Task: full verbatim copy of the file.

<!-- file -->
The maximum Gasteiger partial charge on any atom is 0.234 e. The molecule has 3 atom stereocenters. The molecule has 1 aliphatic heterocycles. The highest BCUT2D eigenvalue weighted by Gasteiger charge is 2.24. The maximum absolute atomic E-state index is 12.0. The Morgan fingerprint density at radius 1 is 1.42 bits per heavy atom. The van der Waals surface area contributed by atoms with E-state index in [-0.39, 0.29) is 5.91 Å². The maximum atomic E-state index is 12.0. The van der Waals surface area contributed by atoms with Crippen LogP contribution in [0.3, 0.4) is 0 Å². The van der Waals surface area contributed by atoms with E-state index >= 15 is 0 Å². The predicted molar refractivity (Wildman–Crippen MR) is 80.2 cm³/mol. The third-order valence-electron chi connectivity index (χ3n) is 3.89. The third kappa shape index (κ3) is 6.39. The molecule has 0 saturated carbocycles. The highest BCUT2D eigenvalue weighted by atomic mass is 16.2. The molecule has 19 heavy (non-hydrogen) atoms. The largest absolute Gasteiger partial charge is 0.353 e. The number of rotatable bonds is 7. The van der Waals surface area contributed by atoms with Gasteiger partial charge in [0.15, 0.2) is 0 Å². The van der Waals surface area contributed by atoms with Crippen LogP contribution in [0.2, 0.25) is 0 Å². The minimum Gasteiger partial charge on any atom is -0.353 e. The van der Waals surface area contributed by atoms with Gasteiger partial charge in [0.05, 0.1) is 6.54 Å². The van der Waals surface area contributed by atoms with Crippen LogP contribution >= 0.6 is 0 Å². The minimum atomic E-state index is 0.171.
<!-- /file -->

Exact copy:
The maximum Gasteiger partial charge on any atom is 0.234 e. The molecule has 3 atom stereocenters. The molecule has 1 aliphatic heterocycles. The highest BCUT2D eigenvalue weighted by Gasteiger charge is 2.24. The maximum absolute atomic E-state index is 12.0. The Morgan fingerprint density at radius 1 is 1.42 bits per heavy atom. The van der Waals surface area contributed by atoms with E-state index in [-0.39, 0.29) is 5.91 Å². The maximum atomic E-state index is 12.0. The van der Waals surface area contributed by atoms with Crippen LogP contribution in [0.3, 0.4) is 0 Å². The van der Waals surface area contributed by atoms with E-state index >= 15 is 0 Å². The predicted molar refractivity (Wildman–Crippen MR) is 80.2 cm³/mol. The third-order valence-electron chi connectivity index (χ3n) is 3.89. The third kappa shape index (κ3) is 6.39. The molecule has 0 saturated carbocycles. The highest BCUT2D eigenvalue weighted by atomic mass is 16.2. The molecule has 19 heavy (non-hydrogen) atoms. The largest absolute Gasteiger partial charge is 0.353 e. The number of rotatable bonds is 7. The van der Waals surface area contributed by atoms with Gasteiger partial charge in [0.15, 0.2) is 0 Å². The van der Waals surface area contributed by atoms with Crippen LogP contribution in [0.2, 0.25) is 0 Å². The minimum Gasteiger partial charge on any atom is -0.353 e. The van der Waals surface area contributed by atoms with Gasteiger partial charge in [0.05, 0.1) is 6.54 Å². The van der Waals surface area contributed by atoms with Crippen LogP contribution >= 0.6 is 0 Å². The minimum atomic E-state index is 0.171.